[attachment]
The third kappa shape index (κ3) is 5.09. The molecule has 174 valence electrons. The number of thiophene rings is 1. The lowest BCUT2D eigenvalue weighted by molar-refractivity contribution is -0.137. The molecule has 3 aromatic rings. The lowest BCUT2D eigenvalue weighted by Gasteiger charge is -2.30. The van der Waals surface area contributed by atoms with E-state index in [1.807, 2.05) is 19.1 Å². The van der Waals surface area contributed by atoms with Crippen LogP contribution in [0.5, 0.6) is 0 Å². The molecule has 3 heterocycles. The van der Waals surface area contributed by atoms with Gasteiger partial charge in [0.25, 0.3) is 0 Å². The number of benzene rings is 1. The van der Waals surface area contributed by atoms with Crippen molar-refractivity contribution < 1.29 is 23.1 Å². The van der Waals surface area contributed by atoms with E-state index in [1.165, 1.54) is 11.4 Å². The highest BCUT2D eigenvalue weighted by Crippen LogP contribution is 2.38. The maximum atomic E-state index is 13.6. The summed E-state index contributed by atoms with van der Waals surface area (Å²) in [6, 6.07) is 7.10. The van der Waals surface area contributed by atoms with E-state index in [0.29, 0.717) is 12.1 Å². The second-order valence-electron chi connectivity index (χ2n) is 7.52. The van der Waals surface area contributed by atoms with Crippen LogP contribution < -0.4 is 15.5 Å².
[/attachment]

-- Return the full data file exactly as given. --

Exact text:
The third kappa shape index (κ3) is 5.09. The molecule has 174 valence electrons. The number of thiophene rings is 1. The lowest BCUT2D eigenvalue weighted by molar-refractivity contribution is -0.137. The molecule has 3 aromatic rings. The lowest BCUT2D eigenvalue weighted by Gasteiger charge is -2.30. The van der Waals surface area contributed by atoms with E-state index in [1.807, 2.05) is 19.1 Å². The van der Waals surface area contributed by atoms with Crippen LogP contribution in [0.5, 0.6) is 0 Å². The molecule has 3 heterocycles. The van der Waals surface area contributed by atoms with Gasteiger partial charge in [0.25, 0.3) is 0 Å². The number of benzene rings is 1. The van der Waals surface area contributed by atoms with Crippen molar-refractivity contribution < 1.29 is 23.1 Å². The van der Waals surface area contributed by atoms with E-state index in [1.165, 1.54) is 11.4 Å². The highest BCUT2D eigenvalue weighted by Crippen LogP contribution is 2.38. The maximum atomic E-state index is 13.6. The summed E-state index contributed by atoms with van der Waals surface area (Å²) in [6, 6.07) is 7.10. The van der Waals surface area contributed by atoms with E-state index in [0.29, 0.717) is 12.1 Å². The second-order valence-electron chi connectivity index (χ2n) is 7.52. The van der Waals surface area contributed by atoms with Crippen LogP contribution < -0.4 is 15.5 Å².